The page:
Lincoln BSU director leaves comfort zone, grows in ministry
By Allen Palmeri
February 17, 2004
JEFFERSON CITY – Brian Valentine, a black Baptist Student Union director on a historically black college campus, found himself out of his “comfort zone" in the summer of 2003. That is when he joined a ministry peer group that was exclusively white.
Called the San Diego Summer Project, the group members – all with Campus Crusade for Christ — consisted of 35 people from across the country including Valentine, the 24-year-old leader of the Lincoln University BSU in Jefferson City. It was quite a challenge.
“I don’t think the adjustment was that hard for me, but I think the adjustment was definitely hard for them," Valentine said. “I had more difficulty bridging those gaps with the staff than I did the students."
The Campus Crusaders were joined by 150 student volunteers from around the country for the May-through-August project. Staffers like Valentine were there from May 19 through July 5 to supervise groups of five. Valentine had two students from Colorado, one from Texas, one from Pennsylvania, and a graduate student from Ohio.
After Valentine led the first Bible study, he told his young disciples that they were on their own. They were the teachers, not him, he explained.
At first they resisted, but by the time July rolled around, they were thanking him. He calls this “leading from the back"—a technique he likes to use at Lincoln in his Thursday night Bible study.
“I didn’t come to baby sit grown men," Valentine explained. “I came to encourage and admonish them, and to place them in an environment where they wanted to learn."
Valentine introduced his group to a black cultural routine as a means of helping them get to know him. He was delighted by their response.
“Every Saturday I like to get my hair cut, so three of them got to go with me on a Saturday morning," he said. “That’s part of my culture. There’s something about going to a black barbershop on Saturday morning, getting your haircut, catching up on what’s happening in the community."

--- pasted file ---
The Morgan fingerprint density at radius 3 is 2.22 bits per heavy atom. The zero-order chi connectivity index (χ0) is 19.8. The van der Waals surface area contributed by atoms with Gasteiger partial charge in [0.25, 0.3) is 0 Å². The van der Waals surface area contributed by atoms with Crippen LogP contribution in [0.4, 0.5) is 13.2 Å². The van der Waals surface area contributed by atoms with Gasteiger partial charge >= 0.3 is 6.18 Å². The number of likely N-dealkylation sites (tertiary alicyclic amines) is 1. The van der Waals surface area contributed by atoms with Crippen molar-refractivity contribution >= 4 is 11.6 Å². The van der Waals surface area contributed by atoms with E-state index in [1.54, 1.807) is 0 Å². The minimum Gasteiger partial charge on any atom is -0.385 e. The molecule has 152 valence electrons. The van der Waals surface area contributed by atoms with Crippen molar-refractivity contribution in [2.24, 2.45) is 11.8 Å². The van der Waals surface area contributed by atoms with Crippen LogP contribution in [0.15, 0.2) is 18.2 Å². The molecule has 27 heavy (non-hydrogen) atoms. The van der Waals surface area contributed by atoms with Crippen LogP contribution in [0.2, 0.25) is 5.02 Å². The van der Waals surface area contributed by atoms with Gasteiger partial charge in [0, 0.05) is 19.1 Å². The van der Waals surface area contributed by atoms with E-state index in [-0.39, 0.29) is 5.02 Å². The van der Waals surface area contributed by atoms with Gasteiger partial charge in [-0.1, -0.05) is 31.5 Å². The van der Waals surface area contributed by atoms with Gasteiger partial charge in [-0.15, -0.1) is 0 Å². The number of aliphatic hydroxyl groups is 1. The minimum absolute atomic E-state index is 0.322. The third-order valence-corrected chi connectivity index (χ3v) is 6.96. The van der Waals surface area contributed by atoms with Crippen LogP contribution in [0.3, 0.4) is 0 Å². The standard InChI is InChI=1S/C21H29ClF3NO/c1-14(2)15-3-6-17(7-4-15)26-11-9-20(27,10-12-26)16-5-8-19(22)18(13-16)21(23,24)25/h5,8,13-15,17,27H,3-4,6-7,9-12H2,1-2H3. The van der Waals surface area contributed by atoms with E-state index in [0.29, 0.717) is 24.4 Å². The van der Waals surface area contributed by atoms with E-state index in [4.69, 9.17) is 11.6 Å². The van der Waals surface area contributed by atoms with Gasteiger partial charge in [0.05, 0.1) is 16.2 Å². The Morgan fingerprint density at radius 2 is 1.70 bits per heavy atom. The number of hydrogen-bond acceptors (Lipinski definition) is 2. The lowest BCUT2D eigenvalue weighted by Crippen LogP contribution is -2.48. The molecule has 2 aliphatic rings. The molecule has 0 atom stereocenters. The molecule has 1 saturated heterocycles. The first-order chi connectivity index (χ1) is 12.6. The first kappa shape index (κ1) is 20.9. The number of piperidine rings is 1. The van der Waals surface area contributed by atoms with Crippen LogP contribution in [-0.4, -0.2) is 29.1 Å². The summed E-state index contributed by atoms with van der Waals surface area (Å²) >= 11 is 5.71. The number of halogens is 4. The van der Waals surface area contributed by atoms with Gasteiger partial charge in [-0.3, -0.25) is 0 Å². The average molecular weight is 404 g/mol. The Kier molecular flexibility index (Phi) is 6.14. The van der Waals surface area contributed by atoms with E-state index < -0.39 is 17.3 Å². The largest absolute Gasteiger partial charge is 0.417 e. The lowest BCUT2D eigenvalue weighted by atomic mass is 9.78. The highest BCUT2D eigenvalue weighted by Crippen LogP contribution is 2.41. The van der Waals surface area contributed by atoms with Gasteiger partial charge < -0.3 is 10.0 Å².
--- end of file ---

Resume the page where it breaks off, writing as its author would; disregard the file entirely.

He described one group member as a loner who looked like “a recovering Gothic." This shy soul required a rather creative remedy.
“My whole thing was to get him a date," Valentine said. “He needed to just ask a girl out."
He did manage to work up the courage for that, Valentine reported, but nothing came of it. This student, who was from the University of North Texas, eventually used music as a way to connect with others.
“The last night we were there the students threw a banquet for all of the staff and gave special gifts," Valentine said. “Jonathan’s gift to me was he sang one of the songs that I love. He sang it in front of the entire group, the song I had taught him. That means a lot."
A student from Penn State demonstrated meekness and a knowledge of the Bible that some pastors do not have, Valentine said. It was rewarding to see him take his place on the project’s teaching team.
“He really has a heart for the Lord and a heart for being a backbone support for whatever situation you may put him in," Valentine said.
Valentine likes to take a core group of leaders and teach them how to function as a team. This is what he does every week on the Lincoln campus as he interacts with senior Leah Porter, junior Corey Hale and recent Lincoln graduate Jamere Brown.
“Those students at Lincoln need to have ownership over their campus," Valentine said. “If they do not, it’s going to continue to decline."